Jon Sopel Takes on Murdoch


 Jon Sopel- the presenter of the BBC Politics Show, Senior anchor for the News Channel and an Alumnus of Southampton University- returned to the University to present a seminar on Rupert Murdoch and the recent News of the World ‘phone hacking’ scandal.  He informed us of not only the intentions of Murdoch, but also attempted to explain why politicians are so enthralled with his media empire and their overwhelming belief that you ‘cannot win a general election without The Sun on your side’.

“You cannot win a general election without the Sun on your side”

To justify the intentions of Murdoch, Sopel posed the question; “is Murdoch an ideologue or a businessman?” To suggest that he is an ideologue would imply that he is attempting to dominate public opinion through the use of his media Empire- is this fair? To suggest he is a businessman, gives the impression that he is trying to achieve the best cost-effective methods in gaining wealth and power. This latter takes on an unusually sympathetic opinion towards Murdoch, one that has not been seen since the scandal. However, it is one that Sopel ultimately believes has driven Murdoch to revolutionalise newspaper production.

Setting the scene, Sopel began by explaining Murdoch’s early moves, depicting the idea of a man who wished to transform the media. His first principal move began in 1986, with the transference of the newspaper business out of its original location in Fleet Street, to a more efficient printing location in Wapping. This was then followed by the purchase of shares in BSkyB, which was said to ‘doom to fail’ from critics, but is in fact now one of his most successful ventures with 36% of households in the UK and Ireland owning a Sky dish. It is clear that he has moved the world on in terms of its advance in media, thus making himself one of the most influential people in the world.

“Murdoch transformed the media”


However, it was the election of 1992 which revealed the extent to which Murdoch’s empire could now exercise its influence within British politics. When the Sun quoted its famous headline- “It’s The Sun Wot Won It”- following a lengthy campaign against the Labour Party leader, Neil Kinnock, which consisted of the headline on election day:“If Kinnock wins


today will the last person to leave Britain please turn out the lights”, it highlighted the importance to politicians that you cannot win a general election without the Sun on your side. Sopel questioned whether this was the truth or not. The statement itself remained questionable, particularly as the Sun represented only one fifth of the electorate. Furthermore, the results of the election itself (36% Labour and 45%Tory) revealed a very small difference. However, as Sopel proved to us, these clear facts made no difference to the political thinking of numerous politicians.
In 1995, Tony Blair began ‘courting’ Murdoch which began with a visit to Australia to address News International and then, only a few years later, to be made Godfather of one of Murdoch’s young children.  Sopel took these examples to emphasise once again that Murdoch was not acting as an ideologue, as it was Labour policy towards the press to ‘cosy up’ to Murdoch, rather than him reaching to get in with politicians. This intimate relationship between politicians and the media created great fear over the power of the media, and its ability to manipulate political position. Murdoch was even said to be the “22nd Member of the Cabinet”.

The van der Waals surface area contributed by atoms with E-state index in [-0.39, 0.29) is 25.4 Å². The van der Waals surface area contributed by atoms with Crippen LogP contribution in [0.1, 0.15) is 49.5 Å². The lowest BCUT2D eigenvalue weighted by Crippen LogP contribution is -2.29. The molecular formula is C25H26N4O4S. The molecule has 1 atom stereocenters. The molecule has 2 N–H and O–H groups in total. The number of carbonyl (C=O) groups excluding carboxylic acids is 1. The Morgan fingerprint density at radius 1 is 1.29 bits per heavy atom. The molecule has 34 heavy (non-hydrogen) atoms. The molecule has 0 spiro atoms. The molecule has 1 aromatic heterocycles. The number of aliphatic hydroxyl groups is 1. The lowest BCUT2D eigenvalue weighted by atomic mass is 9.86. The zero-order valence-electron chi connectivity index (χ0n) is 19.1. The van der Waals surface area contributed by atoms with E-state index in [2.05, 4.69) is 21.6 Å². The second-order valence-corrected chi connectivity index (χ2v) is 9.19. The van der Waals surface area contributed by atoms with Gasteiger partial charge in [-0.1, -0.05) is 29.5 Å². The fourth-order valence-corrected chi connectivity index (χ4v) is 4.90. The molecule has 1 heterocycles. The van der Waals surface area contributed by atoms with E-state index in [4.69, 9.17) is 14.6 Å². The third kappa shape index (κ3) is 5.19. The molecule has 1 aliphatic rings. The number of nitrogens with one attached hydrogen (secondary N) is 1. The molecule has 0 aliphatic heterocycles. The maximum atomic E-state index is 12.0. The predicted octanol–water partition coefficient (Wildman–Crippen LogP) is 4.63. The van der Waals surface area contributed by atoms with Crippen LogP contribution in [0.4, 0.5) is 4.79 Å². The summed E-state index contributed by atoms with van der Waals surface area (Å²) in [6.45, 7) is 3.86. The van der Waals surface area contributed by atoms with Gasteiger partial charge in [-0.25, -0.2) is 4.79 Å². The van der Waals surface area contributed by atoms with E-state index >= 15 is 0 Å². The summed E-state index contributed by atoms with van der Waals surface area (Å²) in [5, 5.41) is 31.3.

This overview which Sopel gave of the past relationship between Politics and Murdoch, revealed why the outrage over phone hacking scandal in the summer was such a major act, almost a revolution against Murdoch. It brought to the forefront the dominant question; why are politicians so enthralled with him? Murdoch was not an ideologue; he had just simply found a political class willing to do anything in order for his support, followed by outrageous benefits for himself in return.  The scandal itself has created a new relationship between politics and the media of today. They now tend to distance themselves from the media and find new forms of communicating with us, the public. Sopel did not attempt to hide the fact that politicians will always be involved in media, and that it is in fact a positive action in order to create appropriate impressions to the public. However, a vital lesson has been learnt amongst politicians, and as a result communication between parliament and us will no longer be dominated by one empire, but through various methods and networks.


Hello, I'm Helen van Riel and I'm studying Economics and Politics. I'm originally from West Sussex, however as you can tell from my surname I'm also half dutch. My interest in writing begun at school, however I particularly like writing on the subject of current affairs and politics as it allows me to combine my knowledge from my course and also use writing skills. I very much enjoy reading 'The Economist' and this would definitely be my dream job in the future!

Discussion2 Comments

  1. avatar

    I think The Sun’s influence is overstated, basically because it assumes that the majority of voters are unintelligent voters who just can’t think for themselves (which usually just means they don’t agree with Murdoch’s critics).

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